NTSB’s ‘Most Wanted’ List Of Safety Issues To Be Retired


The National Transportation Safety Board (NTSB) announced today it will discontinue its “Most Wanted” list of transportation safety improvements at year-end. Begun in 1990, the list has highlighted safety issues the board viewed as priorities for attention from related government agencies, such as the Federal Aviation Administration, as well as industry stakeholders.

Aviation-specific items on the most recent list include requiring and verifying the effectiveness of Safety Management Systems in all revenue-passenger-carrying operations, installing crash-resistant recorders, and establishing flight-data monitoring programs.

NTSB Chair Jennifer Homendy said, “The Most Wanted List has served the NTSB well as an advocacy tool, especially in the days before social media, but our advocacy efforts must advance. Freed from the structure of a formal list, the NTSB can more nimbly advocate for our recommendations and emerging safety issues.”

Mark Phelps
Mark Phelps is a senior editor at AVweb. He is an instrument rated private pilot and former owner of a Grumman American AA1B and a V-tail Bonanza.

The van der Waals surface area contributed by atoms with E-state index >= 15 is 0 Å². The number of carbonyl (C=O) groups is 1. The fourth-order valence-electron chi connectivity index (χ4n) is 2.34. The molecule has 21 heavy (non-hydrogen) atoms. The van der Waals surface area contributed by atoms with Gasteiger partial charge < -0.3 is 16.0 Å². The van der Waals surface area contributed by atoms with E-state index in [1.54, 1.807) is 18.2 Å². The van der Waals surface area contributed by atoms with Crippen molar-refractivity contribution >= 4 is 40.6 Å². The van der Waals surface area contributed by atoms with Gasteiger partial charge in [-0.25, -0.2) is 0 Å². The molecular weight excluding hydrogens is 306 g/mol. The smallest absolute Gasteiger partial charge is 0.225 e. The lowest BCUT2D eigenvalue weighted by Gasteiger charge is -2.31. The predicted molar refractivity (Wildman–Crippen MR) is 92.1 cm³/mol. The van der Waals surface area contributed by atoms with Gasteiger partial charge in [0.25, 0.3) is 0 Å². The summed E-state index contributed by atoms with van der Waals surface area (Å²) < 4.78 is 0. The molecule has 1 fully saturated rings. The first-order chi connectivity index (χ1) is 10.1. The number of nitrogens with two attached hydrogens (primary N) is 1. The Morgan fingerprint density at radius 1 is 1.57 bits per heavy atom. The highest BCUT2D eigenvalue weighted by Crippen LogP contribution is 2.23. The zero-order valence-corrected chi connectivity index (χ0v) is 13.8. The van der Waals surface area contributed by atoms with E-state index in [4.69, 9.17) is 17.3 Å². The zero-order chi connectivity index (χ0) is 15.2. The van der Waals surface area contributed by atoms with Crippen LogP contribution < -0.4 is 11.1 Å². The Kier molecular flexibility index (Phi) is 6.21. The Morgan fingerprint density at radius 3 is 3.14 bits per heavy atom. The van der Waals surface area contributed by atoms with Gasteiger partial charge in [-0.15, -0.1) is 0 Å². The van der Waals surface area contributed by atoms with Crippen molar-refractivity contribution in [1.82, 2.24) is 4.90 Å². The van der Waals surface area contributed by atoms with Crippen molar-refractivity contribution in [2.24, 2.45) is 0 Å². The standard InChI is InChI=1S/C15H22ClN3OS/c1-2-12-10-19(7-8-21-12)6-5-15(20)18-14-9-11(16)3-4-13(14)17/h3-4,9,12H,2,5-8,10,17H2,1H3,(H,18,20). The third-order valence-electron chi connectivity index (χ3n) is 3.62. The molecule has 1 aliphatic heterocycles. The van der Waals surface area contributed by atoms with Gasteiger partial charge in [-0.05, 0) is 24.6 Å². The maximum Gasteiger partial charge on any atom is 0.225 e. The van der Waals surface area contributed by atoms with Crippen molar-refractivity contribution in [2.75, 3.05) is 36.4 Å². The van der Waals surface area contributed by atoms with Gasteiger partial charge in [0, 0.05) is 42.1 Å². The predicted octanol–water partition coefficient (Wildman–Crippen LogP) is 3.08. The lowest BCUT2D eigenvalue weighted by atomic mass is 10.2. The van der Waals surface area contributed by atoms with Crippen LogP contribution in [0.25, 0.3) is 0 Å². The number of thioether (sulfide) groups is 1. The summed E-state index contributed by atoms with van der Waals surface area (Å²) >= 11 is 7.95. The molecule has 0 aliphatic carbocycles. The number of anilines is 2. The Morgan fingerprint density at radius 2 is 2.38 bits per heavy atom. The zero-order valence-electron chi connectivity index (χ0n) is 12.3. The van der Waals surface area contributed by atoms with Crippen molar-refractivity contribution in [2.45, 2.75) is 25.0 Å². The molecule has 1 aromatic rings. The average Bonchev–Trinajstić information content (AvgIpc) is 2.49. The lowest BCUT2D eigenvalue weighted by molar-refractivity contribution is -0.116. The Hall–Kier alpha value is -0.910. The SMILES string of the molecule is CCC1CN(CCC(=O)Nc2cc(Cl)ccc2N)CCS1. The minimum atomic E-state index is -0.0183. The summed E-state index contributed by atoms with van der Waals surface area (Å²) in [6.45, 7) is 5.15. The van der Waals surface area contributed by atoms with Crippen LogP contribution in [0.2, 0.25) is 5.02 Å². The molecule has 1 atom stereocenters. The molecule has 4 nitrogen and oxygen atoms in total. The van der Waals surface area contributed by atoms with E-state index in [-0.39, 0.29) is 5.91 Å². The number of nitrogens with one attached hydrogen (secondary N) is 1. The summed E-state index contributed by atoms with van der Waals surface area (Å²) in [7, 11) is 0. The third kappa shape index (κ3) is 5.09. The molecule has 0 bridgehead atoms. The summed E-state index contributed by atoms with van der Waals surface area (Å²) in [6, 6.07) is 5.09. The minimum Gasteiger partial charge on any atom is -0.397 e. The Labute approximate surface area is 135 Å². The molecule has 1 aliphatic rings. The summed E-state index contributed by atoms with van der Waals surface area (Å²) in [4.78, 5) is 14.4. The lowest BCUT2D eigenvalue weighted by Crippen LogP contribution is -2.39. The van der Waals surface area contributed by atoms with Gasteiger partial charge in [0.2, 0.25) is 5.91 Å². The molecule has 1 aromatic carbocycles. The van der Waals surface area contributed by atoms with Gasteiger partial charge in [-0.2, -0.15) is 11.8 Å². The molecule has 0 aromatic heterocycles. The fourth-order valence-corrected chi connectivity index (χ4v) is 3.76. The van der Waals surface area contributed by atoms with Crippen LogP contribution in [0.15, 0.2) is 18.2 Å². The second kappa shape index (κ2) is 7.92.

1. I believe the NTSB section of the FAA Reauthorization Act (currently languishing in Congress) directed that the list be abolished. Not sure why, but it wasn’t NTSB’s idea to dump it. Maybe some of the long-term occupants of the list were unhappy.

  2. Why would you not identify and publish the most wanted safety improvements………

    When government agencies do dumb things the first question to ask is who will benefit from the change?

    A list helps to keep issues in plain view , eliminating the list will avoid embarrassment when accidents occur

  3. I believe the flaw is all about who spins the list. Once published the list cannot defend itself from those that would use it to advance an agenda. Despite the good intentions of the list it can be used or misused in many ways.